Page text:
Online databases are invaluable resources for researchers. They make discovering and locating relevant scholarly material extremely efficient. At the same time, it is important to understand that there are different kinds of databases, and scholars need to be able to distinguish between these different types and to select the appropriate databases for their research needs. Here are some brief overviews of different types of databases.
Subject databases cover a specific discipline or sub-discipline or a specific interdisciplinary area. For example, America: History and Life indexes scholarly materials covering all aspects of United States and Canadian history, from prehistoric times to the present. Subject databases will help you access the most in-depth range of materials and typically should be your first choice.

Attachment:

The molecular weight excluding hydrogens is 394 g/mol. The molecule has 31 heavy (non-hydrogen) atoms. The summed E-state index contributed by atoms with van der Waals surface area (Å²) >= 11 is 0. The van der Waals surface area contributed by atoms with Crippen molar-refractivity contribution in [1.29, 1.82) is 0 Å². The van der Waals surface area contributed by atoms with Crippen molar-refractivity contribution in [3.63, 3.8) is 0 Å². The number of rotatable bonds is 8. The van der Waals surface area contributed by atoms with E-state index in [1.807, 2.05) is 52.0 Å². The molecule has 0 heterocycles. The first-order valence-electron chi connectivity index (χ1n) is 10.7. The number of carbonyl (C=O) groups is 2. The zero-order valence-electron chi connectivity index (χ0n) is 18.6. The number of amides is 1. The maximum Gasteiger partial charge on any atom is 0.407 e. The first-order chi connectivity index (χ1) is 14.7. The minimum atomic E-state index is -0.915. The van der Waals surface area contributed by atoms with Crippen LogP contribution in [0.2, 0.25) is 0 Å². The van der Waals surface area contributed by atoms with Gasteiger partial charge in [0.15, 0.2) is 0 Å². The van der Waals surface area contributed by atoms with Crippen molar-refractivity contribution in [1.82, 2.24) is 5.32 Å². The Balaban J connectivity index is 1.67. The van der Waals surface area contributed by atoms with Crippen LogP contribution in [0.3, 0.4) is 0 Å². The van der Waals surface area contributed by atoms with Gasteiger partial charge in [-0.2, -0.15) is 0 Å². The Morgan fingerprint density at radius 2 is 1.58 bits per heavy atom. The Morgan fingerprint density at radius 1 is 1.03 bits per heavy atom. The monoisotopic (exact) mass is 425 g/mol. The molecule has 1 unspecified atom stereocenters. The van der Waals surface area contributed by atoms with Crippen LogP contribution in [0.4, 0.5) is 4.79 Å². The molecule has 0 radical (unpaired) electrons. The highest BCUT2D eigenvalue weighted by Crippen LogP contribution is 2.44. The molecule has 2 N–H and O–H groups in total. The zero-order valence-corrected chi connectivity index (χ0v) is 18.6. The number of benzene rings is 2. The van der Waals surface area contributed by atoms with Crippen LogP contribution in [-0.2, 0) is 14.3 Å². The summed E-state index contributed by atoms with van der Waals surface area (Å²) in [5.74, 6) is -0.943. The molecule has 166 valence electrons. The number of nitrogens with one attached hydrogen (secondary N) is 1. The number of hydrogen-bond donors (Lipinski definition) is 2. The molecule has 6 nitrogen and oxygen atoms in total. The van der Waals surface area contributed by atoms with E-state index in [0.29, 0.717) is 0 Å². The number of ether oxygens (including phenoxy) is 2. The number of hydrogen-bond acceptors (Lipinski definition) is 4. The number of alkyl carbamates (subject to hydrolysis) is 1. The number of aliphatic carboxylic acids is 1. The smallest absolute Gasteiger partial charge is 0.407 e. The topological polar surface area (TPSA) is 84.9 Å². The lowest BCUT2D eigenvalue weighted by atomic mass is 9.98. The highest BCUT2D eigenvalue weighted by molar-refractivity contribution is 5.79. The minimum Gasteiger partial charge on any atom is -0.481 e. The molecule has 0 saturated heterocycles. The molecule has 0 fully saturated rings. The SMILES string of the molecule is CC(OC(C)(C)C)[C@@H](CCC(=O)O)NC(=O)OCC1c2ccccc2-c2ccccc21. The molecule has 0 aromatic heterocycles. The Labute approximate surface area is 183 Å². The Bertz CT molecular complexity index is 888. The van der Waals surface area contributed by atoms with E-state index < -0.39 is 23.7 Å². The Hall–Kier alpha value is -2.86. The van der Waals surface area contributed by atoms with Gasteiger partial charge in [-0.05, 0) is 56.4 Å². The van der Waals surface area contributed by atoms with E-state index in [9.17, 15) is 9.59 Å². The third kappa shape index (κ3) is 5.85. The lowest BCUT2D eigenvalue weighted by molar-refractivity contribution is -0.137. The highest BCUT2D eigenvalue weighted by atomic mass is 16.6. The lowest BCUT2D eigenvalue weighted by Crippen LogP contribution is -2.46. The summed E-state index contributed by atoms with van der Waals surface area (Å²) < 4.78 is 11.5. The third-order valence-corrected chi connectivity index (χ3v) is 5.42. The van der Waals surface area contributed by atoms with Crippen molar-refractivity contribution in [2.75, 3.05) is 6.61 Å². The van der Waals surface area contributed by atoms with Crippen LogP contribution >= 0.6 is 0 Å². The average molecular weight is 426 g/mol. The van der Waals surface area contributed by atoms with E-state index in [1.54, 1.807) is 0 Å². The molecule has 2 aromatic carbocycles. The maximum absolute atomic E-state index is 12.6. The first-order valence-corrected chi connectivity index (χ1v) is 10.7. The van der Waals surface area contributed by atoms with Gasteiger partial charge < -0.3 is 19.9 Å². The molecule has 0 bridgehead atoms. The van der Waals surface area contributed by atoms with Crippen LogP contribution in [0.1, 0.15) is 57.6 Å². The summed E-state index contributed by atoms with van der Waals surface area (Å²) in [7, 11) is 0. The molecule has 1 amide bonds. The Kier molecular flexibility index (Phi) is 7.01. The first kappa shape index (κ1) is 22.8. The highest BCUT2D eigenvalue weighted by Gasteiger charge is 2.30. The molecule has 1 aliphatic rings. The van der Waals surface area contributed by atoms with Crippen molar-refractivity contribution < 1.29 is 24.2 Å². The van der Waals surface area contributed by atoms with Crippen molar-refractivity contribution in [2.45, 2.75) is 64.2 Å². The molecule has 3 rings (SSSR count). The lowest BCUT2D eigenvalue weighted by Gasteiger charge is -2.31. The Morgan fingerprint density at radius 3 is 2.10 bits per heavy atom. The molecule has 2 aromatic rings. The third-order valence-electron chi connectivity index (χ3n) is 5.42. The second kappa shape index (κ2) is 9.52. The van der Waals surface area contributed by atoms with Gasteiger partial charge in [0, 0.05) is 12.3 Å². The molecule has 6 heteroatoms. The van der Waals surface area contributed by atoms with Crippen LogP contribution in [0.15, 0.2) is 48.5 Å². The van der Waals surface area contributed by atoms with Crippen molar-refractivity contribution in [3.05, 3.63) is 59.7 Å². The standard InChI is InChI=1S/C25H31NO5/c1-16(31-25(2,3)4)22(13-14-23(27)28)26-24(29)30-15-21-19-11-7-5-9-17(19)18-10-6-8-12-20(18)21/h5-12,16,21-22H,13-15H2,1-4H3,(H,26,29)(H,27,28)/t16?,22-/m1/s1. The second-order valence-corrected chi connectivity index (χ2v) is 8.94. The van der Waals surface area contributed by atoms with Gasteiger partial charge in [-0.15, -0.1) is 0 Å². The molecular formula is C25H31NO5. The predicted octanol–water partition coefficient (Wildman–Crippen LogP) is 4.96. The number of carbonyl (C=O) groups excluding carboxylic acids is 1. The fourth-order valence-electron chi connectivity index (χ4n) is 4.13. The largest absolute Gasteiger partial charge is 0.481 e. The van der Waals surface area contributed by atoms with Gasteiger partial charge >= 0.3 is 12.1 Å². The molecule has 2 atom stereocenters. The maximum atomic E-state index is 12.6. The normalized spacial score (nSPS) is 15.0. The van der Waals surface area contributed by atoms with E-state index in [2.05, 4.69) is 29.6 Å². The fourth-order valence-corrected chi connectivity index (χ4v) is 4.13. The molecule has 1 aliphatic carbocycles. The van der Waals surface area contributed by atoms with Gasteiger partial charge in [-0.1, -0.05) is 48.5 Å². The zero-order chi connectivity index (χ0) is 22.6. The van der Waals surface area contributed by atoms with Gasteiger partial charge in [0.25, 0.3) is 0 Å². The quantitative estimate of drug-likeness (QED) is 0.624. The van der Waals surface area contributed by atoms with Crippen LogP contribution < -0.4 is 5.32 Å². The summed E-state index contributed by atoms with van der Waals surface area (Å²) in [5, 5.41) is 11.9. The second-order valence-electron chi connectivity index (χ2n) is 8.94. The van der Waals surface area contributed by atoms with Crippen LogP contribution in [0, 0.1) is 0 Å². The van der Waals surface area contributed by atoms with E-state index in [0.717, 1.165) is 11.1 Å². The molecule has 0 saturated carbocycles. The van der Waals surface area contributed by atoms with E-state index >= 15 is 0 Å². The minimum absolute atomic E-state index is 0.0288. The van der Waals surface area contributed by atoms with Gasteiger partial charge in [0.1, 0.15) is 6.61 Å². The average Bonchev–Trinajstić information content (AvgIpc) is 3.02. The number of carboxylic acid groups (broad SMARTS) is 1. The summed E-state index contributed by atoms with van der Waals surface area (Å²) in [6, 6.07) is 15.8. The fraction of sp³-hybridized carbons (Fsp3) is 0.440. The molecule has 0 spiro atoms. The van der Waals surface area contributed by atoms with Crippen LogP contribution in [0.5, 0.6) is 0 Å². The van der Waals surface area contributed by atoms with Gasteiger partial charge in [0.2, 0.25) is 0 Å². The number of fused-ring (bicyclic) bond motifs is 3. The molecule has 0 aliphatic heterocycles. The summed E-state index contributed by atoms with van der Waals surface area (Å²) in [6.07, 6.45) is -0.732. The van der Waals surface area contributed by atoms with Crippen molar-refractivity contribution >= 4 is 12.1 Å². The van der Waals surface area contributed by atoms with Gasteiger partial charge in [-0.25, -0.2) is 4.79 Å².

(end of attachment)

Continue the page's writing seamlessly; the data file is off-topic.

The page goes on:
Interdisciplinary databases, cover a wide range of disciplines, and often index resources from scholarly and popular sources. Academic Search Premier and ProQuest Central are examples of interdisciplinary databases. While convenient, these databases can provide an overwhelming number of results, and you'll need to be mindful of the lens or disciplines that information you find is coming from.
Interdisciplinary databases like the Social Science Premium Collection and Academic Search Premier index a wide variety of popular and scholarly resources.
If your article is not available at Collins Library, you've got another option for getting a hold of it. Use our Interlibrary Loan service.
Go directly to Interlibrary Loan and manually enter the information about the article you're requesting, or, if you're using a database, look for a link to request the article which will automatically fill out the request form for you.
Allow at least a week for the article to come, although often they come more quickly than that. You'll receive an email with a link to follow as soon as it's arrived.